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Connecticut

Connecticut in a nutshell

Wedged between New York City and Boston, Connecticut may be small, but it delivers on quality:
inns and restaurants, museums and galleries, shopping and spas. The seashore is a delight, dotted with Colonial villages set on beaches and coves. Inland, the countryside is easy on the eye, with a landscape that is almost English in places.
But, there are also vibrant cities and major attractions for couples as well as for families.

Although 48th in size among the 50 states, this beautiful little New England state is large in history and culture.
Particularly worth a visit are its waterfront towns overlooking Long Island Sound and various rivers. All have handsome old houses, built by sea captains and merchants as early as the 17th century; each also has its own unique claim to fame, ranging from Stamford's Presbyterian church, built in the shape of a fish, Bridgeport's museum to circus tycoon P T Barnum - once the town's mayor - and Old Lyme's American Impressionist-rich Florence Griswold Museum, to New Haven's prestigious Yale University, Essex's fascinating Connecticut River Museum, and Groton's USS Nautilus, the world's first nuclear-powered submarine.

The state capital, Hartford - also known as the world's insurance capital - encompasses a jewel of a State Capitol, one of America's oldest and best art museums (the Wadsworth Atheneum) and, in its suburbs, the neighbouring homes of Mark Twain and Harriet Beecher Stowe (whose Uncle Tom's Cabin sounded the battle cry for the abolition of slavery).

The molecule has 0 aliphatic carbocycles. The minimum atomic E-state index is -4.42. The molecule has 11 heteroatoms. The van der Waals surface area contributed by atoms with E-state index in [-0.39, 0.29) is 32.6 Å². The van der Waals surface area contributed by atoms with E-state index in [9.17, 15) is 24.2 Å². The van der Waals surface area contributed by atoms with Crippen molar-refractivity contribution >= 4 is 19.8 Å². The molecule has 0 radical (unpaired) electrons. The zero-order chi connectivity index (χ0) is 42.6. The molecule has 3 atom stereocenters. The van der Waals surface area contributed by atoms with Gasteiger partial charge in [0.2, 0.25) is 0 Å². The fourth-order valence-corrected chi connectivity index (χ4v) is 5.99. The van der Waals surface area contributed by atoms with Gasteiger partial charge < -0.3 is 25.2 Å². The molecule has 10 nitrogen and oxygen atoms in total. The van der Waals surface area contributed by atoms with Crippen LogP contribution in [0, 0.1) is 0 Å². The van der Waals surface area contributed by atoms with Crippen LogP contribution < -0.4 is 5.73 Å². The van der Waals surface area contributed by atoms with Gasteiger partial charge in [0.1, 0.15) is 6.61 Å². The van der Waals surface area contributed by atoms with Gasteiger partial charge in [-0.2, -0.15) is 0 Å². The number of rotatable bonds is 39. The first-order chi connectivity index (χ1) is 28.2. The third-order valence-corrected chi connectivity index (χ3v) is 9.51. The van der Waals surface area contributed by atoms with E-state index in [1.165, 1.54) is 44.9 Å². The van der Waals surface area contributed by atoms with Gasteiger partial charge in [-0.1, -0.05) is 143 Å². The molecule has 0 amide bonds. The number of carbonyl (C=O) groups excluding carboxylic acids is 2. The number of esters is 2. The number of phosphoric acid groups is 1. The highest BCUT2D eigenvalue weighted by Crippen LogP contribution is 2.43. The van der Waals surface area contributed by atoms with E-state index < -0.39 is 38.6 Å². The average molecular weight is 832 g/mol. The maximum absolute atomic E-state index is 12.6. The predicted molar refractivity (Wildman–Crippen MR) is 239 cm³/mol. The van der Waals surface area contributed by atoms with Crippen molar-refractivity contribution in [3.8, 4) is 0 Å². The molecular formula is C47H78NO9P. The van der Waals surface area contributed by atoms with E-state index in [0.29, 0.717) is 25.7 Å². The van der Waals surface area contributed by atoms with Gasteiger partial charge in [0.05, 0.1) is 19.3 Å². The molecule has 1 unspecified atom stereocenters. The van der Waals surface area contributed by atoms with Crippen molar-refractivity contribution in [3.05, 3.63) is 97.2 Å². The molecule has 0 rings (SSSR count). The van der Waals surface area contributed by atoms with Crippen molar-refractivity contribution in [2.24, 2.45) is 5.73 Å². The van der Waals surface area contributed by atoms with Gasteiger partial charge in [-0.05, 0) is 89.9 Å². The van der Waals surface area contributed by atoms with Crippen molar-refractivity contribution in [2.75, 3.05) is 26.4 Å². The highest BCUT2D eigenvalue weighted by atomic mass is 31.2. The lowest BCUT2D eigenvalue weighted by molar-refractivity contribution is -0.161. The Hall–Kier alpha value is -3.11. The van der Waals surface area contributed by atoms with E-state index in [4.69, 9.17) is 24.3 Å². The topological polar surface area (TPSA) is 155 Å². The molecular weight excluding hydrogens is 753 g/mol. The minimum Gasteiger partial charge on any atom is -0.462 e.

Other sites of note range from the beautiful Litchfield Hills, home to the rich and famous, to a state park displaying dinosaur tracks laid down 200 million years ago and America's largest Native American museum, funded by the world's largest casino, Foxwoods, both on the Mashantucket Pequot Reservation.
(Another tribe runs the nearby Mohegan Sun casino.)

UNMISSABLE:

The picturesque seaport town of Mystic, once the centre for whalers and for clipper-ship construction, is now home to the Mystic Seaport living history museum where you can watch ropemakers and ship builders in action and climb aboard the Charles W Morgan, the only wooden whaling ship left in the USA, and the Amistad slave ship, reconstructed for the Stephen Spielberg film about the 1839 slave rebellion on board the ship.

Nearby is the interesting Mystic Aquarium, a base for an underwater exploration programme which located the wreck of the Titanic, among other things.

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The homes of the influential 19th-century writer Mark Twain
The homes of the influential 19th-century writer Mark Twain

   
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Document Information
Source: Discover New England; photos: Used by permission of the State of Connecticut; magazineUSA.com
Last modified: 20070501
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